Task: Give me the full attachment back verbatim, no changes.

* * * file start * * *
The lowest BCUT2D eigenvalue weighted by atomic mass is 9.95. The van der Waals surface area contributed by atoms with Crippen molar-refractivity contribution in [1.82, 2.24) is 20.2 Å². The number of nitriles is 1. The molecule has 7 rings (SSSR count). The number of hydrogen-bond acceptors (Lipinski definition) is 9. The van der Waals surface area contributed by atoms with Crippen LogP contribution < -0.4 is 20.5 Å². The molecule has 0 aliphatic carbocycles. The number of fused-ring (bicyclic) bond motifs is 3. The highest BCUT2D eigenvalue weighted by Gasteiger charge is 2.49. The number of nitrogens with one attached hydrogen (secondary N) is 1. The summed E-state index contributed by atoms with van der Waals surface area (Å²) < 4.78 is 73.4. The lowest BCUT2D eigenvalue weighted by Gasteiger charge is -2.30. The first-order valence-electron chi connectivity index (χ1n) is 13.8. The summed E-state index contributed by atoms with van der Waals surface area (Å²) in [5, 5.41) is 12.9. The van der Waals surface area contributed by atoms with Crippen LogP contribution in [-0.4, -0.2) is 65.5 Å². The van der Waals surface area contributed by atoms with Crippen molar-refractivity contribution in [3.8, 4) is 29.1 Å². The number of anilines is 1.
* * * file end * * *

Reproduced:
The lowest BCUT2D eigenvalue weighted by atomic mass is 9.95. The van der Waals surface area contributed by atoms with Crippen molar-refractivity contribution in [1.82, 2.24) is 20.2 Å². The number of nitriles is 1. The molecule has 7 rings (SSSR count). The number of hydrogen-bond acceptors (Lipinski definition) is 9. The van der Waals surface area contributed by atoms with Crippen LogP contribution < -0.4 is 20.5 Å². The molecule has 0 aliphatic carbocycles. The number of fused-ring (bicyclic) bond motifs is 3. The highest BCUT2D eigenvalue weighted by Gasteiger charge is 2.49. The number of nitrogens with one attached hydrogen (secondary N) is 1. The summed E-state index contributed by atoms with van der Waals surface area (Å²) < 4.78 is 73.4. The lowest BCUT2D eigenvalue weighted by Gasteiger charge is -2.30. The first-order valence-electron chi connectivity index (χ1n) is 13.8. The summed E-state index contributed by atoms with van der Waals surface area (Å²) in [5, 5.41) is 12.9. The van der Waals surface area contributed by atoms with Crippen LogP contribution in [-0.4, -0.2) is 65.5 Å². The van der Waals surface area contributed by atoms with Crippen molar-refractivity contribution in [3.8, 4) is 29.1 Å². The number of anilines is 1.